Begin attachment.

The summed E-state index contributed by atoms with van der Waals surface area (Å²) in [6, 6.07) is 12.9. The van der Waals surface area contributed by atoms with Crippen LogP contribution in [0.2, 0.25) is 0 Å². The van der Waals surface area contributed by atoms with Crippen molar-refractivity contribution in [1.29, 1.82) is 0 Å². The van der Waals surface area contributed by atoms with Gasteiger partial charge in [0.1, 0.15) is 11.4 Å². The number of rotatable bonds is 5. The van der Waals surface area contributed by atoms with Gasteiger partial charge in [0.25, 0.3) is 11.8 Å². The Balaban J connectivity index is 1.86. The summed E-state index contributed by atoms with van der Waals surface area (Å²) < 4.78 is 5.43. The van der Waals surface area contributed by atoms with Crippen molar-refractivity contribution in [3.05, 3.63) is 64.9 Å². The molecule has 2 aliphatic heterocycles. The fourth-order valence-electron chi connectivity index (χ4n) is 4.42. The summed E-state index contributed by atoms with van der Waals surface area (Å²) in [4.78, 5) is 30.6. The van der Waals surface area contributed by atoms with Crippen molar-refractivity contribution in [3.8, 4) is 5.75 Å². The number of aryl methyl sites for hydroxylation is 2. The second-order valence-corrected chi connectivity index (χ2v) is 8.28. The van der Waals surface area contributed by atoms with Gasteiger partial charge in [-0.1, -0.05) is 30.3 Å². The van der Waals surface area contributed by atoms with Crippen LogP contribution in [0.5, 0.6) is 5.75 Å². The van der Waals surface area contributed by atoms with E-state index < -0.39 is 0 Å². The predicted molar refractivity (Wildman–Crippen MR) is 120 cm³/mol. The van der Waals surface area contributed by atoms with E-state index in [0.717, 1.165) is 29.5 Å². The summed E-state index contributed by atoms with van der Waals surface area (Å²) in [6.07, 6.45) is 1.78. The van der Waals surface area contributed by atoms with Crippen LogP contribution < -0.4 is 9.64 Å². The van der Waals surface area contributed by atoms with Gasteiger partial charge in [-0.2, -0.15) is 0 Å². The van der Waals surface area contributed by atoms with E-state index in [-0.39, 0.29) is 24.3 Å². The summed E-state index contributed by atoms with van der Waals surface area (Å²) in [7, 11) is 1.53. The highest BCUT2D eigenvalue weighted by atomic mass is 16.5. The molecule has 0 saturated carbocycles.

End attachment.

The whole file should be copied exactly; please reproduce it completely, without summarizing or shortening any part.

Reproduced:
The summed E-state index contributed by atoms with van der Waals surface area (Å²) in [6, 6.07) is 12.9. The van der Waals surface area contributed by atoms with Crippen LogP contribution in [0.2, 0.25) is 0 Å². The van der Waals surface area contributed by atoms with Crippen molar-refractivity contribution in [1.29, 1.82) is 0 Å². The van der Waals surface area contributed by atoms with Gasteiger partial charge in [0.1, 0.15) is 11.4 Å². The number of rotatable bonds is 5. The van der Waals surface area contributed by atoms with Gasteiger partial charge in [0.25, 0.3) is 11.8 Å². The Balaban J connectivity index is 1.86. The summed E-state index contributed by atoms with van der Waals surface area (Å²) < 4.78 is 5.43. The van der Waals surface area contributed by atoms with Crippen molar-refractivity contribution in [3.05, 3.63) is 64.9 Å². The molecule has 2 aliphatic heterocycles. The fourth-order valence-electron chi connectivity index (χ4n) is 4.42. The summed E-state index contributed by atoms with van der Waals surface area (Å²) in [4.78, 5) is 30.6. The van der Waals surface area contributed by atoms with Crippen molar-refractivity contribution in [3.8, 4) is 5.75 Å². The number of aryl methyl sites for hydroxylation is 2. The second-order valence-corrected chi connectivity index (χ2v) is 8.28. The van der Waals surface area contributed by atoms with Gasteiger partial charge in [-0.1, -0.05) is 30.3 Å². The van der Waals surface area contributed by atoms with Crippen LogP contribution in [0.5, 0.6) is 5.75 Å². The van der Waals surface area contributed by atoms with E-state index < -0.39 is 0 Å². The predicted molar refractivity (Wildman–Crippen MR) is 120 cm³/mol. The van der Waals surface area contributed by atoms with E-state index in [0.717, 1.165) is 29.5 Å². The summed E-state index contributed by atoms with van der Waals surface area (Å²) in [6.07, 6.45) is 1.78. The van der Waals surface area contributed by atoms with Crippen LogP contribution < -0.4 is 9.64 Å². The van der Waals surface area contributed by atoms with Gasteiger partial charge in [-0.2, -0.15) is 0 Å². The van der Waals surface area contributed by atoms with E-state index in [-0.39, 0.29) is 24.3 Å². The summed E-state index contributed by atoms with van der Waals surface area (Å²) in [7, 11) is 1.53. The highest BCUT2D eigenvalue weighted by atomic mass is 16.5. The molecule has 0 saturated carbocycles.